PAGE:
Comprehensive Care Personalized to Your Needs

Helpful, kind and made it as easy as possible!

“Dr. Calloway did my surgery. He's personable, up front about what your problem is and how to solve it, and open to any questions with a great bedside manner. The surgery went perfectly to the point where I was basically a little weirded out about how well it went. I had a similar surgery on my left shoulder as I did in my right shoulder, a few differences, and this particular shoulder surgery with Dr. Calloway went smooth as butter. His office staff is very nice and personable as well. No one there makes you feel like a dollar sign. When the surgery time came Dr. Calloway came to my room and pre-op to explain what was going to happen and try to call my nerves, as I have an extreme fear of going under anesthesia. He and the surgery staff were helpful and kind and made a difficult experience is easiest possible.”

Excellent Surgeon!

“Excellent surgeon! He's friendly, personable, knowledgeable and does a great job of explaining what he's going to do and what he did do after surgery.”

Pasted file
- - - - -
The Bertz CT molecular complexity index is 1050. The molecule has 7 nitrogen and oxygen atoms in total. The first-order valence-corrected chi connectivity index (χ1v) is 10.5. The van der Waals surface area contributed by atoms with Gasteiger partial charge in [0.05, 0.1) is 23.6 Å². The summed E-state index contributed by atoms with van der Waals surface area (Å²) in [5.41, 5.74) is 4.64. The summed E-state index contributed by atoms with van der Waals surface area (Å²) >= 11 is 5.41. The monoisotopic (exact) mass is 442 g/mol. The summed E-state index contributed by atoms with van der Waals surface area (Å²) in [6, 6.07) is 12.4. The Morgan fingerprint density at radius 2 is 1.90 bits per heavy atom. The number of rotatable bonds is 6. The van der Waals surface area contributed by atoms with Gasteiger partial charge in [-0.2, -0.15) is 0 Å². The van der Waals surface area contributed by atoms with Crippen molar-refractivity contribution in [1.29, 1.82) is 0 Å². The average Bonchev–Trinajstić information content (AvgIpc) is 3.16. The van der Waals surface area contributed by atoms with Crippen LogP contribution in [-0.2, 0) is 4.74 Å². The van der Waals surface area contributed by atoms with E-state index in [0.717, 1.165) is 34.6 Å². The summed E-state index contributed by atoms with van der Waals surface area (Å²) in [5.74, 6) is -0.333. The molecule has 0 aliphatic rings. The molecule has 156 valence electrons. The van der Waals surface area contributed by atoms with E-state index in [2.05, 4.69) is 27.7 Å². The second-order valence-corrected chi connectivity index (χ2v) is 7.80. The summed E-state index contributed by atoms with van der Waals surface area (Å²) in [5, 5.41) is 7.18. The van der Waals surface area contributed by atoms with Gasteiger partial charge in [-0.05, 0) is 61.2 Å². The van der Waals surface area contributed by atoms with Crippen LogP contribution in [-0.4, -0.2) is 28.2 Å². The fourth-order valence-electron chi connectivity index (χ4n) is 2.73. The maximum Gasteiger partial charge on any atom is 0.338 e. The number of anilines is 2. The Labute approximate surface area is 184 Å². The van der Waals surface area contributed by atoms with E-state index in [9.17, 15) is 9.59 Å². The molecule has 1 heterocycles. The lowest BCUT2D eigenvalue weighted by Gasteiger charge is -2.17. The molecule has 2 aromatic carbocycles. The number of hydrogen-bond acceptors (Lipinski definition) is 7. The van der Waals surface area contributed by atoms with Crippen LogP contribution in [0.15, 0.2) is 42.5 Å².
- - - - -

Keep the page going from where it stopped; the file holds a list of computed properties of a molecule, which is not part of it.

I have no pain, no popping, my mobility is great!

“Dr. Calloway was great to work with. After dislocating my shoulder multiple times he suggested latarjet procedure. I am now 9 months post surgery and my shoulder feels great, my incision healed very well. I have no pain, no popping, my mobility is great and my shoulder feels secure again witch I am very thankful as I do tree work and need to use my shoulders a lot. Dr. Calloway patiently answered every question I had thoroughly and I believe he set me up for the best recovery possible.”

The surgery results were great!

“I had no problems getting scheduled for appointments or for surgery. He was very friendly and courteous and gave realistic expectations about my rotator cuff surgery. He took the time to explain exactly what procedures were to be used. He answered all my questions. The surgery results were great. He was very much engaged in getting me back on the golf course with his recommendations for physical therapy and encouragement. I would definitely recommend him to others and if I need surgery on my other shoulder he will be my first choice.”

This is the first I've been painfree!

“I was referred to Dr. Calloway as a last resort. He was honest up front and told me he couldn't guarantee that he could be any help. I underwent arthroscopic surgery to have scar tissue cleaned up and he performed a tendon release on my hip. One week after surgery I am having no pain and much more mobility. This is the first I've been painfree in more than 6 years.”